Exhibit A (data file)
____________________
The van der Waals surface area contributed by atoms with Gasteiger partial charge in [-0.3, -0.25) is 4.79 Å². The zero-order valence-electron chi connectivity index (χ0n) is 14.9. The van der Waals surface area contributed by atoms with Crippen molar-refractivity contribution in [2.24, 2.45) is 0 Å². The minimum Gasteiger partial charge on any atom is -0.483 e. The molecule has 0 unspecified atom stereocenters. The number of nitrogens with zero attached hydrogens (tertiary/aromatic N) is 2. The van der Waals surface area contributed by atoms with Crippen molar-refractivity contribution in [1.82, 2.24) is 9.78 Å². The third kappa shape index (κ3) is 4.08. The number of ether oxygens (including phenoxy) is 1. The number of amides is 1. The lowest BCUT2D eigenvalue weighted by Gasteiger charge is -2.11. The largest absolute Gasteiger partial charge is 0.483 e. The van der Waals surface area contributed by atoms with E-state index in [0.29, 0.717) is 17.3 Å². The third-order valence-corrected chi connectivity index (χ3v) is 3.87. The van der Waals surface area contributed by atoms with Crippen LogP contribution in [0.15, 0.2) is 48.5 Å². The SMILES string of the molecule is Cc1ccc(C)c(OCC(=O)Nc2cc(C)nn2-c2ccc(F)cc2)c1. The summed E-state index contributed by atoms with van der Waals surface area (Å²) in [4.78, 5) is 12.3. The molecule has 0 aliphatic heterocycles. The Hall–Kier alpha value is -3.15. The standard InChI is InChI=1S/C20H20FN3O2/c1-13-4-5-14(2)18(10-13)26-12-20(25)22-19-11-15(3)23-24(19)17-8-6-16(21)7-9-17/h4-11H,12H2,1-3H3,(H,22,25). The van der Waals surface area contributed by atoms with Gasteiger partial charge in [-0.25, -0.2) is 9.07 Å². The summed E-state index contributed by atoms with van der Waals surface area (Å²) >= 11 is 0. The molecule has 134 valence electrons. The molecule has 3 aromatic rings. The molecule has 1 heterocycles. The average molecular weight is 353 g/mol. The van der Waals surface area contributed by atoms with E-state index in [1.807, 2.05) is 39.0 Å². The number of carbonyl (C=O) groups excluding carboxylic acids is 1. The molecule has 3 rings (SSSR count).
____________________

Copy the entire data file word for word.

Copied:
The van der Waals surface area contributed by atoms with Gasteiger partial charge in [-0.3, -0.25) is 4.79 Å². The zero-order valence-electron chi connectivity index (χ0n) is 14.9. The van der Waals surface area contributed by atoms with Crippen molar-refractivity contribution in [2.24, 2.45) is 0 Å². The minimum Gasteiger partial charge on any atom is -0.483 e. The molecule has 0 unspecified atom stereocenters. The number of nitrogens with zero attached hydrogens (tertiary/aromatic N) is 2. The van der Waals surface area contributed by atoms with Crippen molar-refractivity contribution in [1.82, 2.24) is 9.78 Å². The third kappa shape index (κ3) is 4.08. The number of ether oxygens (including phenoxy) is 1. The number of amides is 1. The lowest BCUT2D eigenvalue weighted by Gasteiger charge is -2.11. The largest absolute Gasteiger partial charge is 0.483 e. The van der Waals surface area contributed by atoms with E-state index in [0.29, 0.717) is 17.3 Å². The third-order valence-corrected chi connectivity index (χ3v) is 3.87. The van der Waals surface area contributed by atoms with Crippen LogP contribution in [0.15, 0.2) is 48.5 Å². The SMILES string of the molecule is Cc1ccc(C)c(OCC(=O)Nc2cc(C)nn2-c2ccc(F)cc2)c1. The summed E-state index contributed by atoms with van der Waals surface area (Å²) in [4.78, 5) is 12.3. The molecule has 0 aliphatic heterocycles. The Hall–Kier alpha value is -3.15. The standard InChI is InChI=1S/C20H20FN3O2/c1-13-4-5-14(2)18(10-13)26-12-20(25)22-19-11-15(3)23-24(19)17-8-6-16(21)7-9-17/h4-11H,12H2,1-3H3,(H,22,25). The van der Waals surface area contributed by atoms with Gasteiger partial charge in [-0.25, -0.2) is 9.07 Å². The summed E-state index contributed by atoms with van der Waals surface area (Å²) >= 11 is 0. The molecule has 134 valence electrons. The molecule has 3 aromatic rings. The molecule has 1 heterocycles. The average molecular weight is 353 g/mol. The van der Waals surface area contributed by atoms with E-state index in [1.807, 2.05) is 39.0 Å². The number of carbonyl (C=O) groups excluding carboxylic acids is 1. The molecule has 3 rings (SSSR count).